• Elizabeth Benton
      Elizabeth Benton says:

      Hi Nasos, Thanks for your question! It’s a great one. The carb timing refers to all carbs EXCEPT non-starchy vegetables. Non starchy veggies can and should be enjoyed liberally at any time of day as they have a negligible impact on blood sugar & therefore insulin. When FAT LOSS is the goal, I find that most people experience best results when they limit carbs (except non starchy veggies) to dinner time or post workout. That is grains, oats, wheat, fruit, starchy veggies, processed foods, etc. I recommend what I coined as the Golden Rules of carbs & fat loss which I’ve written in detail about at the link below. I do specify, however, that everyone has a diff carb tolerance and YOUR body has all the answers for you. In Q&A 2 of the podcast I talk about carb tolerance, how to assess yours and how to improve it. http://primalpotential.com/rules-carbs-and-fat-loss/

  3. Jordan
    Jordan says:

    I’m really intrigued by your methods, research and ideas here – I think it might be just what I need to get over my plateau (already lost 35lbs and have been hovering at the same weight for a few months).
    However, I am concerned how only one or two 1/2c servings of starchy carbs a day adds up to the minimum requirement for the body to function properly (currently no less than 130g of carb per day without compromising the brain’s supply of glucose). You say you do not advocate a low carb diet but 1/2 cup of oats or rice, or 1 banana, is only about 30grams of carbs.. Let me know how you get enough carbs to prevent ketosis, and also how the macronutrients are distributed in relation to fat and protein. Do you consume a larger percent of calories from fat and protein to make up for the smaller amount from carbs? The AMDR states 45-65% of calories from carbohydrate is sufficient. Too much protein can cause strain on the kidneys.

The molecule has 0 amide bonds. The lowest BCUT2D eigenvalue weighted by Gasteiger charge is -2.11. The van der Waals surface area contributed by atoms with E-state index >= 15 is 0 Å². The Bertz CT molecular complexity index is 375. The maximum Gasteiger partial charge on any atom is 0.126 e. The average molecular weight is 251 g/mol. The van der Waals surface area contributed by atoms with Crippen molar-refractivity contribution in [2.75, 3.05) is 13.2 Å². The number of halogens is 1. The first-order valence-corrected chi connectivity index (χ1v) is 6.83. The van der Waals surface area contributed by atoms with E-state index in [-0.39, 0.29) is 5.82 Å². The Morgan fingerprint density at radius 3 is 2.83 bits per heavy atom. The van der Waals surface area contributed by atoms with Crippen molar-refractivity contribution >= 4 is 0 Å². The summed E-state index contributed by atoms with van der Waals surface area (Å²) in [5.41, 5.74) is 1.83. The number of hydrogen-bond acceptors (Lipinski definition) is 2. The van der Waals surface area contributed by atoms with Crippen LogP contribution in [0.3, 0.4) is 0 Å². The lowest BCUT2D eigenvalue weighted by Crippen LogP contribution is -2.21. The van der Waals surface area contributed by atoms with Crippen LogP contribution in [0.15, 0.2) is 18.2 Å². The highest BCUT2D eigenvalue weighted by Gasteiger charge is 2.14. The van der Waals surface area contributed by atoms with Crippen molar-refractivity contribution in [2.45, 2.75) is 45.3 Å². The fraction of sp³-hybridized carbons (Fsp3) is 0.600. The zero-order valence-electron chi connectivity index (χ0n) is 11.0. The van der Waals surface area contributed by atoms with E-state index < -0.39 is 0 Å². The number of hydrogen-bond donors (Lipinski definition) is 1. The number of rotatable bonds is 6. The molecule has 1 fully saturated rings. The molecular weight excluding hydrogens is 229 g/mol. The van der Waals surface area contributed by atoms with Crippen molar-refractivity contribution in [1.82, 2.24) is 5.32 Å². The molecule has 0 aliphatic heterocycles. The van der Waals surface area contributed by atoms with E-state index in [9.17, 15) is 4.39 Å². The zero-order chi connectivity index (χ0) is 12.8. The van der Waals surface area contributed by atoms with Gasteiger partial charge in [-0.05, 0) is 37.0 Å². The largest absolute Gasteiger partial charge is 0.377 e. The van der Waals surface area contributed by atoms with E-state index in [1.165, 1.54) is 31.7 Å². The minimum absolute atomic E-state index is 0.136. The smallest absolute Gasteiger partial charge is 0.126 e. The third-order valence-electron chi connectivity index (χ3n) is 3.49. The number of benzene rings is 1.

Let me know your feelings on this, I’m willing to give carb timing a try so long as it still aligns with the USDA recommendations! In other words, I think holding off on carbs in the morning makes a lot of sense, but I just want to make sure everyone is meeting the minimum requirement for the rest of the day and not forced into ketosis.

    – Jordan (graduate level nutrition student and future RD!)

    • Elizabeth Benton
      Elizabeth Benton says:

      Hi Jordan – realize that vegetables are carbohydrates, first and foremost. Processed grains, beats, wheat, etc were not introduced into the food supply until pretty recently and that introduction correlates to the increase in obesity. People thrived long before that introduction 🙂 And, more than anything, what I advocate is what works best for YOU. Also, we’re talking about the pursuit of fat loss 🙂 Personally, I EASILY consume close 100g of carbs/day in vegetables. Re: too much protein- I’ve written and podcasted at length about not consuming an excess of any single macro, including protein. If you want to align yourself with USDA, go ahead, that’s absolutely 100% your preogative!